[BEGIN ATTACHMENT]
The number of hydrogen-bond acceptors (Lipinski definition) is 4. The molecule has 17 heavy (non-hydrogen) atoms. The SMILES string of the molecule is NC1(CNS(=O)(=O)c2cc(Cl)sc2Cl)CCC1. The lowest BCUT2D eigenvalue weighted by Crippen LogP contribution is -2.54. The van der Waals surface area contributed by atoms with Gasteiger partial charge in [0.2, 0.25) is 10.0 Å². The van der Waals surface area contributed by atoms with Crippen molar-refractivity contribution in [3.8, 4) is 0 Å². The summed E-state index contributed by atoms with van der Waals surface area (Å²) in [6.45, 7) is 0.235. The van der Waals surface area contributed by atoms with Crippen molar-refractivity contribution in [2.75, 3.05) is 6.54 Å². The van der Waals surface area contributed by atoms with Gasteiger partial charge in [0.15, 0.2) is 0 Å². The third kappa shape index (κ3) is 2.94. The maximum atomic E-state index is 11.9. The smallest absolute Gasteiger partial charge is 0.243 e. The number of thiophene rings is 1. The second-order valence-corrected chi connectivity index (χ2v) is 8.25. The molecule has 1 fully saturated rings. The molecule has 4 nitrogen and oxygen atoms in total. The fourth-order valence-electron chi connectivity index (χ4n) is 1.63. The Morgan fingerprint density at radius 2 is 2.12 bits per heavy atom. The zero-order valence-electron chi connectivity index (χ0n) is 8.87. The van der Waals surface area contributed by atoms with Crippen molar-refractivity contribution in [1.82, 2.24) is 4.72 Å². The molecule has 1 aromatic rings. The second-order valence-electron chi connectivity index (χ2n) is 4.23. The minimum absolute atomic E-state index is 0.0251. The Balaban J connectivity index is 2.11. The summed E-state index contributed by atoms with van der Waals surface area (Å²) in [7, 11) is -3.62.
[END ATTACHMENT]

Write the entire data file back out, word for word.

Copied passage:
The number of hydrogen-bond acceptors (Lipinski definition) is 4. The molecule has 17 heavy (non-hydrogen) atoms. The SMILES string of the molecule is NC1(CNS(=O)(=O)c2cc(Cl)sc2Cl)CCC1. The lowest BCUT2D eigenvalue weighted by Crippen LogP contribution is -2.54. The van der Waals surface area contributed by atoms with Gasteiger partial charge in [0.2, 0.25) is 10.0 Å². The van der Waals surface area contributed by atoms with Crippen molar-refractivity contribution in [3.8, 4) is 0 Å². The summed E-state index contributed by atoms with van der Waals surface area (Å²) in [6.45, 7) is 0.235. The van der Waals surface area contributed by atoms with Crippen molar-refractivity contribution in [2.75, 3.05) is 6.54 Å². The van der Waals surface area contributed by atoms with Gasteiger partial charge in [0.15, 0.2) is 0 Å². The third kappa shape index (κ3) is 2.94. The maximum atomic E-state index is 11.9. The smallest absolute Gasteiger partial charge is 0.243 e. The number of thiophene rings is 1. The second-order valence-corrected chi connectivity index (χ2v) is 8.25. The molecule has 1 fully saturated rings. The molecule has 4 nitrogen and oxygen atoms in total. The fourth-order valence-electron chi connectivity index (χ4n) is 1.63. The Morgan fingerprint density at radius 2 is 2.12 bits per heavy atom. The zero-order valence-electron chi connectivity index (χ0n) is 8.87. The van der Waals surface area contributed by atoms with Crippen molar-refractivity contribution in [1.82, 2.24) is 4.72 Å². The molecule has 1 aromatic rings. The second-order valence-electron chi connectivity index (χ2n) is 4.23. The minimum absolute atomic E-state index is 0.0251. The Balaban J connectivity index is 2.11. The summed E-state index contributed by atoms with van der Waals surface area (Å²) in [7, 11) is -3.62.